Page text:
July 26, 2018 10:28 am
Updated: July 26, 2018 5:20 pm

Health officials suspect algae in deaths of three dogs who played in New Brunswick river 

WATCH: The investigation into the deaths of those three dogs this week now involves the province's chief veterinarian and the regional Medical Officer of Health. As Morganne Campbell explains, officials believe algae may have been the cause.

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Health officials are trying to determine what killed three dogs who suffered convulsions and vomiting almost immediately after playing in the Saint John River.

New Brunswick’s provincial veterinarian, Jim Goltz, said Thursday he is awaiting results from tests on two of the dogs to see if their sudden deaths were caused by exposure to toxicity from a possible blue-green algal bloom.

The dogs were swimming in the Saint John River when they came into contact with something that caused them to go into distress and die a short time later

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Goltz said both dogs had seizures and other signs of neurological disease before they passed away within a half hour after playing in the river and likely ingesting the water.

Officials are examining two popular recreational sites on the river to look for possible algal blooms.

“We don’t yet know what killed the dogs, but we do suspect the possibility of blue-green algal toxicity and this is being investigated as one of our primary considerations,” he said.

“In the interim, we’re advising people not to let pets or children in water that has a green scum on it … and we’re also advising people to stay clear of the sites on the Saint John River where the deaths of the dogs occurred.”

READ MORE: Two dogs die following trip to Fredericton’s Carleton Park

Goltz said his laboratory received two of the dogs, but there were no immediate signs of what may have caused their deaths.

Samples are being examined and tested for toxins at a specialized lab in Halifax, he said.

Two small dogs were together at Carleton Park near Fredericton on Sunday when they began experiencing difficulty breathing and became disoriented moments after coming out of the water. Their owner, Jeff Wilhem, said on his Facebook page that his pets – Sookie and Peekaboo – passed away a short time after playing in the water at the Carleton beach.

Sookie died on Sunday after coming into contact with what is believed to be blue green algae.

Jeff Wilhelm

“Sookie died in my arms within minutes, and Peekaboo died about an hour later. There was nothing the vet could do,” he wrote, adding that an autopsy was being done. “Please keep your children and pets away from the beach.”

Another dog – an eight-month-old Australian shepherd named Nike – died suddenly Friday after playing in the river at a Hartt Island campground, about 10 kilometres away from Carleton Park.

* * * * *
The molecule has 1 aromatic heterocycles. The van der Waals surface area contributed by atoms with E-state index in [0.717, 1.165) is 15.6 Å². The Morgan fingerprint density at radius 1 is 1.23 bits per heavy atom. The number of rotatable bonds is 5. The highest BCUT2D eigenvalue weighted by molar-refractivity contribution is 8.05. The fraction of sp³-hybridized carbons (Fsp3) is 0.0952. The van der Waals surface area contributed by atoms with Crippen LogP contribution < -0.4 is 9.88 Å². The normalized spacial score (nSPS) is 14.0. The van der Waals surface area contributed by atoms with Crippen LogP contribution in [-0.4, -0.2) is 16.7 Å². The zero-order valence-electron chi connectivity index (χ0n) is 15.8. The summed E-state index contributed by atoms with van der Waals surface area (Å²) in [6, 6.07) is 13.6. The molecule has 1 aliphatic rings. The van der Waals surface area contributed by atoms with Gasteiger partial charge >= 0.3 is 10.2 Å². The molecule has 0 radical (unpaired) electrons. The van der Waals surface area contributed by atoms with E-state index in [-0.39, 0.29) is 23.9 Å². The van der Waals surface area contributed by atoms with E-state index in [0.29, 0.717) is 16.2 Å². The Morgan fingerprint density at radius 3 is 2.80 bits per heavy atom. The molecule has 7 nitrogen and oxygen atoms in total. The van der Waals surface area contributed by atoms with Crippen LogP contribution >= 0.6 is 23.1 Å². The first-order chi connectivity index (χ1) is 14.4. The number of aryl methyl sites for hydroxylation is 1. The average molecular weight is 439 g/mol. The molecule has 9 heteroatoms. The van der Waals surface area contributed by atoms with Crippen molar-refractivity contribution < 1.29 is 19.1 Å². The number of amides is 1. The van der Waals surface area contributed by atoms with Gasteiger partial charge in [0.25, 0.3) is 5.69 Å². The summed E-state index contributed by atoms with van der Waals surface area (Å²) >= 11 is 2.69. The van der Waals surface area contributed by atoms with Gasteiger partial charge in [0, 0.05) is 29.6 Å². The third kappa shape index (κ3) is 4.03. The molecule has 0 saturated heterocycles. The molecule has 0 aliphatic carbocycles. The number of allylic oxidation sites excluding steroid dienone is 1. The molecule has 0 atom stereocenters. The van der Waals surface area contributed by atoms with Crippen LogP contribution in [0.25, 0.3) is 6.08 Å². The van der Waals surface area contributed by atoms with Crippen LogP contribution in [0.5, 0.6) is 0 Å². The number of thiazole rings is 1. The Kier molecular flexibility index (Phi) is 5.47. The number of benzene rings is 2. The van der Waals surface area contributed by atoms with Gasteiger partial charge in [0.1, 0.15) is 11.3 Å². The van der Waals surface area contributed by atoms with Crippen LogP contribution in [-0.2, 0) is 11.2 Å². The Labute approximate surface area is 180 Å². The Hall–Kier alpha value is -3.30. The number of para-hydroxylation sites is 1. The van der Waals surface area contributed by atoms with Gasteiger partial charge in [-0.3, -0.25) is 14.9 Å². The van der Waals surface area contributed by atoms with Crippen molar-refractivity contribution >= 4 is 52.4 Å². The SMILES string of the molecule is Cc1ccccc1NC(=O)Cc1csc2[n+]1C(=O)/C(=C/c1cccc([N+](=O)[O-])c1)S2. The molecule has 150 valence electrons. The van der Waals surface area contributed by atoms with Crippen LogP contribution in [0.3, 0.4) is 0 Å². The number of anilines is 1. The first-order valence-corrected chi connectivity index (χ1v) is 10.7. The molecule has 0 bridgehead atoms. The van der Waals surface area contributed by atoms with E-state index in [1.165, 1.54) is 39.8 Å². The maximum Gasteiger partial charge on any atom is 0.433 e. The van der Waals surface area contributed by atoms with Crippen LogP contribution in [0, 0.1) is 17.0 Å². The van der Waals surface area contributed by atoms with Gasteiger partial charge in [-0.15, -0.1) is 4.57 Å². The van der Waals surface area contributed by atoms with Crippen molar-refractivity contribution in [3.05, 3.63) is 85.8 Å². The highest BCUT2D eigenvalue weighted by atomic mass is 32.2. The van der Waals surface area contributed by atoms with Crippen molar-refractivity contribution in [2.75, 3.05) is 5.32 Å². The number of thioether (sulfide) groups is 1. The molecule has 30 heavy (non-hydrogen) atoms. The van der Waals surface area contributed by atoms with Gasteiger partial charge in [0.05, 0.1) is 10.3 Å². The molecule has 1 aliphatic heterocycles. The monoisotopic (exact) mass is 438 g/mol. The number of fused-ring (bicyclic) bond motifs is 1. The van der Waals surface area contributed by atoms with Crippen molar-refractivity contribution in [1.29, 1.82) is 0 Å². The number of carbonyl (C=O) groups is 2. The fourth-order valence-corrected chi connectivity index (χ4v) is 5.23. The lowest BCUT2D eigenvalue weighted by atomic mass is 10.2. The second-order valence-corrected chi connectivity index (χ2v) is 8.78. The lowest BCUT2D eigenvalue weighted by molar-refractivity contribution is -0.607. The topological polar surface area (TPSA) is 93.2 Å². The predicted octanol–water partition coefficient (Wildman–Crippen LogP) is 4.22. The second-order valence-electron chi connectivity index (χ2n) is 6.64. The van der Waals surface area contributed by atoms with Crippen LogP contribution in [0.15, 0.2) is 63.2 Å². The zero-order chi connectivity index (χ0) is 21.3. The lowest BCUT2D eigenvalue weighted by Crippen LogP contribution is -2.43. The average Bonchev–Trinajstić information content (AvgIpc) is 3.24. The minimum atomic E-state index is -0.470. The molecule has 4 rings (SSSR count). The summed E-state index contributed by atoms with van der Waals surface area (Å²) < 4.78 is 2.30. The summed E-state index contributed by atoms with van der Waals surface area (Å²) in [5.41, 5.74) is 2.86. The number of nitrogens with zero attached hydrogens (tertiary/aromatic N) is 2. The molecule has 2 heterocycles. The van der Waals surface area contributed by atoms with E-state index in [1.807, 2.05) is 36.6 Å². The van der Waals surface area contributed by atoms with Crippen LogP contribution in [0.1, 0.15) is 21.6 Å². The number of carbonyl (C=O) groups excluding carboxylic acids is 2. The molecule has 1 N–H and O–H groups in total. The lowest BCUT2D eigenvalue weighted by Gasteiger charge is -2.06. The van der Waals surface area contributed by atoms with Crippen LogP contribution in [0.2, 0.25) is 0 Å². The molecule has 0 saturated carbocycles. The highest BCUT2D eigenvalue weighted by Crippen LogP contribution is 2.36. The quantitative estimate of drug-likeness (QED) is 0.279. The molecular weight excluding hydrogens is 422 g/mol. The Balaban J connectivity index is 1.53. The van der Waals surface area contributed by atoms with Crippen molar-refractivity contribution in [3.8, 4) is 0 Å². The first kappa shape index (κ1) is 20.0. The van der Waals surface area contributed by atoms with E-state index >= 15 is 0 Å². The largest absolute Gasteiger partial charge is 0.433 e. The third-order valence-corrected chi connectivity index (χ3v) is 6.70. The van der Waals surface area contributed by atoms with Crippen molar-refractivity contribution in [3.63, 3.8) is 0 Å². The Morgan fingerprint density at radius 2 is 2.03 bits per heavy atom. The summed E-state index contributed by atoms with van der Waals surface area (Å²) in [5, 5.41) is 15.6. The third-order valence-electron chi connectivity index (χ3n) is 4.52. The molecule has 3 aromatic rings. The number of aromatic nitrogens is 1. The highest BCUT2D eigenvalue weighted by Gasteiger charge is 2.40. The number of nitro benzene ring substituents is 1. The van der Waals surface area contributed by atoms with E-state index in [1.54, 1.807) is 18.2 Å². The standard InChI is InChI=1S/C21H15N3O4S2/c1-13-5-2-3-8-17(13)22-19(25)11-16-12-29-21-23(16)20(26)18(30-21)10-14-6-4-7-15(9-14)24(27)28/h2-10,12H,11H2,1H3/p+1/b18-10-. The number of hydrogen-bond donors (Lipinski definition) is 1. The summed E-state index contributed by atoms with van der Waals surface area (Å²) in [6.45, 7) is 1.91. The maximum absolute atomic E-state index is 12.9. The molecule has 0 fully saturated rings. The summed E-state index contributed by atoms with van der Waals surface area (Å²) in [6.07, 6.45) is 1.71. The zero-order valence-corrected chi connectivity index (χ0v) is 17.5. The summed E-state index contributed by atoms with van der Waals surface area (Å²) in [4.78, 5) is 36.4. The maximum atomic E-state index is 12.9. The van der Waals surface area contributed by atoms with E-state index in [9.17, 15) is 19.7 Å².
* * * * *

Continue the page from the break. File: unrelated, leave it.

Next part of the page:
Owner Shawn McFadden said Thursday that the puppy was happily playing in the river for about 20 minutes, got out and went back to the family’s trailer when she started convulsing and vomiting before he rushed her to the veterinarian.

“I tried to bring her to the animal hospital and she died on the way, within a half hour,” he said. “It was your classic seizure, like convulsing, eyes rolling and she went limp and it was quite something.”

McFadden said they are awaiting test results to try to identify the cause, but that could take a couple of weeks. He added that he didn’t notice anything unusual on the water’s surface and the family has been going there for years with their dogs without incident.

“It’s never been an issue and there was no reason to suspect anything,” he said. “For us, it’s just a waiting game to find out what happened.”

Goltz stressed that they have not yet confirmed the deaths are linked to algal toxicity, but he is advising people to keep their pets and children out of water near the two sites and anywhere where there is a green scum on the water’s surface.

“We’re testing for that first, if that proves to be negative we’ll proceed with other possible toxic-logic testing,” said Goltz.

According to the province’s website, blue-green algae are photosynthetic bacterial organisms that occur naturally in lakes, rivers and wetlands. Depending on conditions, they can quickly form a bloom and produce toxins.

WATCH: Two dogs die following trip to Carleton Park

Goltz said exposure to a toxin can cause a host of symptoms in dogs since there are so many different species of the bacteria that produces the toxins.

They can include excessive salivation, weakness, staggering, difficulty breathing, seizures and death. They can all occur within minutes of exposure, he said. In people, symptoms can include vomiting, diarrhea, numbness and abdominal cramps, amongst others.

Goltz said he’s only seen one dog fatality in the province linked to algal bloom toxins. In 2010, a five-and-a-half-month-old Labrador retriever suffered hyper-salivation, red and rolling eyes, staggering and vomiting before laying down and dying, all within a half hour of being in the water.

Paul Bradley, a spokesman for the Health Department, said crews planned to visit and assess the two sites to determine if they need to take water samples for testing.

He said there are 14 sites with confirmed algal blooms, mostly in provincial lakes.

With files from Morganne Campbell

© 2018 The Canadian Press

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